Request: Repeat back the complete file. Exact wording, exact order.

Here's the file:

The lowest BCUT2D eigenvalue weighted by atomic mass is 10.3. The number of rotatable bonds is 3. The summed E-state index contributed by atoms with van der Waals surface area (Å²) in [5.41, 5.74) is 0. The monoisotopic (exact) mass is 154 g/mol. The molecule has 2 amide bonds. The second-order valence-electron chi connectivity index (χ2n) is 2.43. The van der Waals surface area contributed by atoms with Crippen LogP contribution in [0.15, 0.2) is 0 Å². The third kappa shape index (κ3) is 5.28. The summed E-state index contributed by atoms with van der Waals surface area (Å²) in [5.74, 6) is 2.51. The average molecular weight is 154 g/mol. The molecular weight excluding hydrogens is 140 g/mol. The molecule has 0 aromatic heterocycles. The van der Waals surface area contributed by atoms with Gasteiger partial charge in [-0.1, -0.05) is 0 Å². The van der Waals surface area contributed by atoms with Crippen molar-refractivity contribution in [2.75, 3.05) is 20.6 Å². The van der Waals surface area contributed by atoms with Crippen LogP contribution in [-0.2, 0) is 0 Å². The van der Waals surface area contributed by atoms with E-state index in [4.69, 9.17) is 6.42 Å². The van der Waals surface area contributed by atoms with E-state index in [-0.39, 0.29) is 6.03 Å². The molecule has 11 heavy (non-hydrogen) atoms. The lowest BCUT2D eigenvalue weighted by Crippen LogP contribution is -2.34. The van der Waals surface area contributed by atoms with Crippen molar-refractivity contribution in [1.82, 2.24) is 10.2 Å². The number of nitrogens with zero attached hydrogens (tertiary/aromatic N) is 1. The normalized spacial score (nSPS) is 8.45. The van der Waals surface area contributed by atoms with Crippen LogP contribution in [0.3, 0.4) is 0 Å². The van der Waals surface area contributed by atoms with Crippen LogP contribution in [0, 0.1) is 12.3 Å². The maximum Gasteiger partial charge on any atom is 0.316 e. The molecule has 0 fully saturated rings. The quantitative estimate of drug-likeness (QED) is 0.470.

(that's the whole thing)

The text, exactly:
The lowest BCUT2D eigenvalue weighted by atomic mass is 10.3. The number of rotatable bonds is 3. The summed E-state index contributed by atoms with van der Waals surface area (Å²) in [5.41, 5.74) is 0. The monoisotopic (exact) mass is 154 g/mol. The molecule has 2 amide bonds. The second-order valence-electron chi connectivity index (χ2n) is 2.43. The van der Waals surface area contributed by atoms with Crippen LogP contribution in [0.15, 0.2) is 0 Å². The third kappa shape index (κ3) is 5.28. The summed E-state index contributed by atoms with van der Waals surface area (Å²) in [5.74, 6) is 2.51. The average molecular weight is 154 g/mol. The molecular weight excluding hydrogens is 140 g/mol. The molecule has 0 aromatic heterocycles. The van der Waals surface area contributed by atoms with Gasteiger partial charge in [-0.1, -0.05) is 0 Å². The van der Waals surface area contributed by atoms with Crippen molar-refractivity contribution in [2.75, 3.05) is 20.6 Å². The van der Waals surface area contributed by atoms with Crippen LogP contribution in [-0.2, 0) is 0 Å². The van der Waals surface area contributed by atoms with E-state index in [4.69, 9.17) is 6.42 Å². The van der Waals surface area contributed by atoms with E-state index in [-0.39, 0.29) is 6.03 Å². The molecule has 11 heavy (non-hydrogen) atoms. The lowest BCUT2D eigenvalue weighted by Crippen LogP contribution is -2.34. The van der Waals surface area contributed by atoms with Crippen molar-refractivity contribution in [1.82, 2.24) is 10.2 Å². The number of nitrogens with zero attached hydrogens (tertiary/aromatic N) is 1. The normalized spacial score (nSPS) is 8.45. The van der Waals surface area contributed by atoms with Crippen LogP contribution in [0.3, 0.4) is 0 Å². The van der Waals surface area contributed by atoms with Crippen LogP contribution in [0, 0.1) is 12.3 Å². The maximum Gasteiger partial charge on any atom is 0.316 e. The molecule has 0 fully saturated rings. The quantitative estimate of drug-likeness (QED) is 0.470.